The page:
Cytel Corp. said Monday it has started human clinical trials of itscarbohydrate-based small molecule drug that will bind both E- and P-selectin receptors. It is being developed for the treatment of diseasesinvolving reperfusion injury.The priority cell adhesion blocker, Cylexin (formerly called CY1503),is being tested in a Phase I, double-blind, placebo-controlled, dose-escalation study to assess safety, tolerability and pharmocokinetics inhealthy volunteers."This is the first selectin blocker going through the clinic intended togo all the way through the clinic," Jay Kranzler, president and CEO ofthe San Diego company, told BioWorld. "It's way ahead of anyoneelse. If the area of selectin blockage is an important one clinically andcommercially, we expect to realize that with Cylexin."He said the Phase I study should take about a month. A Phase II studytargeting reperfusion injuries following lung surgery is scheduled tostart in the third quarter of this year, Kranzler said, and a Phase II formyocardial infarction is expected to start in the fourth quarter.Reperfusion injury involves tissue damage that can occur when bloodflow is restored to tissue that has been ischemic, as in heart attacks,stroke and trauma."Cylexin has demonstrated efficacy in a whole range of models,including the two areas we're targeting in the clinic," Kranzler said.Cytel entered the clinic about a year and a half ago with a murinemonoclonal antibody designed to block neutrophil binding to E-selectin, but that product, called CY1787 and intended for sepsis, wasnever intended to be taken past Phase I. A humanized form of themolecule, called CY1788, is being developed. Cytel also is developinga compound (CY1747; humanized CY1748) that should enter the clinicnext year, Kranzler said. The indication has not been finalized, but itwill be for a form of reperfusion injury, he said.James Paulson, Cytel's vice president, cell adhesion, said, "Initiation ofclinical trials for Cylexin represents a major milestone for our selectinprogram and for our core carbohydrate synthesis technology" _produced by using enzymes to make the critical chemical links withinthe molecule, which Paulson said can be leveraged for otherpharmaceutical and non-pharmaceutical applications. n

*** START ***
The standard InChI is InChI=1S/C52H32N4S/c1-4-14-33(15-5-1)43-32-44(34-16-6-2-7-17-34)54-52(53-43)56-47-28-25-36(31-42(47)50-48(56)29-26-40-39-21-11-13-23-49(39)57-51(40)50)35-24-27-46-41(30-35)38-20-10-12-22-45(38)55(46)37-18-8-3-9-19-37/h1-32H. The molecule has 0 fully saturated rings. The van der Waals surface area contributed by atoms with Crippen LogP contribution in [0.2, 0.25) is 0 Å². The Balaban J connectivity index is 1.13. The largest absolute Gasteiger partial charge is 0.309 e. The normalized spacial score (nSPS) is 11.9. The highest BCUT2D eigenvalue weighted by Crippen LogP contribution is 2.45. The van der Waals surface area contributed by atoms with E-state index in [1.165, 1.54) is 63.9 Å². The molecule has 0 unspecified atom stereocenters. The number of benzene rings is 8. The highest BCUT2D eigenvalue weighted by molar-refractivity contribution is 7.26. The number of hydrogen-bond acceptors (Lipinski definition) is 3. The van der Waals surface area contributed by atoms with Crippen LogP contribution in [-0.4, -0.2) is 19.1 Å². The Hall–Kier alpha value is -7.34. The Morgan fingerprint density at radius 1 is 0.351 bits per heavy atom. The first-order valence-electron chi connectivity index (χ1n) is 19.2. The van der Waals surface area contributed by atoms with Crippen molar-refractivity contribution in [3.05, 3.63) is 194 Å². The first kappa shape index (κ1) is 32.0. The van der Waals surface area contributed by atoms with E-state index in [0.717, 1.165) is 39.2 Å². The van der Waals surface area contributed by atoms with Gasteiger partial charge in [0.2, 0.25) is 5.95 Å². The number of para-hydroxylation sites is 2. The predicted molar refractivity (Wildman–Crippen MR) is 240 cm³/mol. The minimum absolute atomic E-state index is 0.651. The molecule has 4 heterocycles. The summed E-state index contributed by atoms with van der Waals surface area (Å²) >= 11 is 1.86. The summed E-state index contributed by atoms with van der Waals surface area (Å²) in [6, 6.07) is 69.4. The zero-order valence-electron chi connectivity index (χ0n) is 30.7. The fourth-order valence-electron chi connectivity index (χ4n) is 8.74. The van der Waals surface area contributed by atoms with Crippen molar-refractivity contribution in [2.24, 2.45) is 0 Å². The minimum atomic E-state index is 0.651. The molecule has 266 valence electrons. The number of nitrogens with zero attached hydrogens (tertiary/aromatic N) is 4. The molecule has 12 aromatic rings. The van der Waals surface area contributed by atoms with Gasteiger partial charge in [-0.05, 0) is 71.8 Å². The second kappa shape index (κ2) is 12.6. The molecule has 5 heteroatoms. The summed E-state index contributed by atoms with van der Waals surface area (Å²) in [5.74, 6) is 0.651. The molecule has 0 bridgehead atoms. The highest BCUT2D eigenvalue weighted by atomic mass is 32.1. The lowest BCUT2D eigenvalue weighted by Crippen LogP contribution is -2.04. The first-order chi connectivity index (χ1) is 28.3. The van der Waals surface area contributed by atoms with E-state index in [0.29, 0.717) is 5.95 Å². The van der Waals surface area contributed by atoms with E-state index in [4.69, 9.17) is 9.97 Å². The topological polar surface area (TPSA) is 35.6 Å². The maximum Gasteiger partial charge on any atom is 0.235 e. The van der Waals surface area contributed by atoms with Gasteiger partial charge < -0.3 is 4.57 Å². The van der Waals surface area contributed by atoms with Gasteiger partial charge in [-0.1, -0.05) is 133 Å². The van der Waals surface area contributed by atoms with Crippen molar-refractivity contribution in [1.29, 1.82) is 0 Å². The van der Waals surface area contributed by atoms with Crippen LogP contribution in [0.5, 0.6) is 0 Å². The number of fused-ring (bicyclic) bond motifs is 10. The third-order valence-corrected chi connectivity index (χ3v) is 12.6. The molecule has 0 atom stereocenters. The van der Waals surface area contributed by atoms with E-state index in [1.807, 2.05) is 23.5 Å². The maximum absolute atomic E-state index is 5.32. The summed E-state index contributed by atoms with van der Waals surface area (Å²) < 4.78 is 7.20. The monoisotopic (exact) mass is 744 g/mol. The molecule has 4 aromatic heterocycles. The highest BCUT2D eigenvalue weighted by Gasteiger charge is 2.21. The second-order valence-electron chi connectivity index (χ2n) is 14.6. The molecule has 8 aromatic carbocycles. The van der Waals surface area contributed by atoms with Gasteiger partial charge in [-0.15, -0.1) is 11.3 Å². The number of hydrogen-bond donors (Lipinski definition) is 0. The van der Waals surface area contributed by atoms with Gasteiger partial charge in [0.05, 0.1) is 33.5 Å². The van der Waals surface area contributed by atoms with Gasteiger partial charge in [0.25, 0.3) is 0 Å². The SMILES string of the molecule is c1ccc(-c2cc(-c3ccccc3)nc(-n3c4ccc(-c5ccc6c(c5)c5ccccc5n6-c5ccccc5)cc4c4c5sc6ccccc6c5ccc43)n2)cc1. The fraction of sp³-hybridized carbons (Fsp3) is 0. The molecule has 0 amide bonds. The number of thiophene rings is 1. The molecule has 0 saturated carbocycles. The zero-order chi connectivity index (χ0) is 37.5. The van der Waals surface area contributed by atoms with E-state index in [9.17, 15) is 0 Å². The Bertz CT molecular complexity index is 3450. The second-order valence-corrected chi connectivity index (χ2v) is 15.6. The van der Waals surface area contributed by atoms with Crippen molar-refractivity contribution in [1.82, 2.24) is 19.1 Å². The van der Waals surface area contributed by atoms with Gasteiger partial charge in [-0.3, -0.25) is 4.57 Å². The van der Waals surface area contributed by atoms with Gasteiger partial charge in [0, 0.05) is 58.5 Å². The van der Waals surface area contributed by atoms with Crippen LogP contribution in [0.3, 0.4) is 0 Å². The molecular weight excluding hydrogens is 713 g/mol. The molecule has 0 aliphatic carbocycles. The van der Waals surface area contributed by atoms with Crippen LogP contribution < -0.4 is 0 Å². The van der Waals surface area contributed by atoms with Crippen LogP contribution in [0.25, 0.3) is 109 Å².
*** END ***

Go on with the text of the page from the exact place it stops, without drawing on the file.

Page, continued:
-- By Jim Shrine

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